Picks and Pans Review: Under the Red Sky

updated 09/24/1990 AT 01:00 AM EDT

originally published 09/24/1990 AT 01:00 AM EDT

Bob Dylan

If you're a Dylan loyalist, here's a bit of advice: Don't give up on this one before you give it a good, hard second listen. These aren't even diamonds in the rough that just need a little polishing—they're more like unusually interesting rocks. But at 49, Dylan still puts enough of his soul into his music to warrant close inspection.

As he did on last year's crisp Oh Mercy, Dylan fills his studio lineup card with some of the best talent available, both seasoned (Al Kooper on keyboards) and newly emerging (guitarist Robben Ford). The album's opener, "Wiggle Wiggle," would have been a great push out of the starting blocks if it lasted for more than three minutes or so.

Dylan makes up for the miscue on the next track, the title tune, a vibrant pastiche of most of his styles. Old—er, make that longtime—fans should appreciate songs like "10,000 Men," a tuneful reminder of Dylan's days with the Band, or the gently rocking ' "Handy Dandy," which Dylan sings with bite and spirit, not to mention chord changes similar to those in "Like a Rolling Stone."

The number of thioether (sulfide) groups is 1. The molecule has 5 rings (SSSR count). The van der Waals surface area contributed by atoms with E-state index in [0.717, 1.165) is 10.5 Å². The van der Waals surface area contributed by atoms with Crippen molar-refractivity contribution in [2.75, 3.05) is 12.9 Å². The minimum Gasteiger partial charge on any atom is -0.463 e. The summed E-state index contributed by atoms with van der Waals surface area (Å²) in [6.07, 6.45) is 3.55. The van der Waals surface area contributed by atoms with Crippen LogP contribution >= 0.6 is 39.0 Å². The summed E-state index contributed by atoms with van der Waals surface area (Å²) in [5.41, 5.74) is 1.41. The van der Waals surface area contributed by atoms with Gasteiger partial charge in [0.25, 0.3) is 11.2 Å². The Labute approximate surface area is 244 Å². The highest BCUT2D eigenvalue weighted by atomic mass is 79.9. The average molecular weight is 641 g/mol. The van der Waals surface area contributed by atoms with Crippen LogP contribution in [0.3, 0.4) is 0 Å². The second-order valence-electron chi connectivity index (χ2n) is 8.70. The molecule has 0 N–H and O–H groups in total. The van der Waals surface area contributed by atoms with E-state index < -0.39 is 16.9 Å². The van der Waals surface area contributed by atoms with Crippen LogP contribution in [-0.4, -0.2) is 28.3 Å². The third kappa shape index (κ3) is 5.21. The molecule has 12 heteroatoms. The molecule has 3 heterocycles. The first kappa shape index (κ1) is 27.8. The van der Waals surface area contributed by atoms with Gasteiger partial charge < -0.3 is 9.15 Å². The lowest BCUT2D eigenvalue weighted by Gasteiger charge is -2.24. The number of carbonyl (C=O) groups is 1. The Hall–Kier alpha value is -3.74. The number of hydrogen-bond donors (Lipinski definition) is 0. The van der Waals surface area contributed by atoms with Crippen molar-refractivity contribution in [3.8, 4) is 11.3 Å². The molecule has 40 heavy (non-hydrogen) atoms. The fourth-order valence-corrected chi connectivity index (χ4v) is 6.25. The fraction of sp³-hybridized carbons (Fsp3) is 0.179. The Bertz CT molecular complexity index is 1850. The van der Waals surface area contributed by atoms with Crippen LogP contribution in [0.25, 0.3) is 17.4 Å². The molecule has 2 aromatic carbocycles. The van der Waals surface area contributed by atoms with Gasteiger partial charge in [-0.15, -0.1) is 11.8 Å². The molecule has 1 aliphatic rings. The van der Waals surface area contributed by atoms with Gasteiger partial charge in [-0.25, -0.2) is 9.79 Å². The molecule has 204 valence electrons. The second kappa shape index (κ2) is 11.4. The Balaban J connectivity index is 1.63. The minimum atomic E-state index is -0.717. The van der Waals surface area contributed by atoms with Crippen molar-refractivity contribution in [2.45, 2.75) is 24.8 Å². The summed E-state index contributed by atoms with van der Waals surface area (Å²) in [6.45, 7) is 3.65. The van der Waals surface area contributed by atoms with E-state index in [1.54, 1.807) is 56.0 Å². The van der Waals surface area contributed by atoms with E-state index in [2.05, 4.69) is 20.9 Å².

There's a dearth of penetrating imagery in this album's lyrics. In the boisterous "Unbelievable," for instance, Bob just kind of shakes his head at the legacy of '80s greed, offering no real insight: "They said this was the land of milk and honey/Now they say it's a land of money." So all right, the guy doesn't seem to have such a way with words anymore. Nostalgia aside, he still produces pop music that's more thoughtful and provocative than all but a few performers'. (Columbia)

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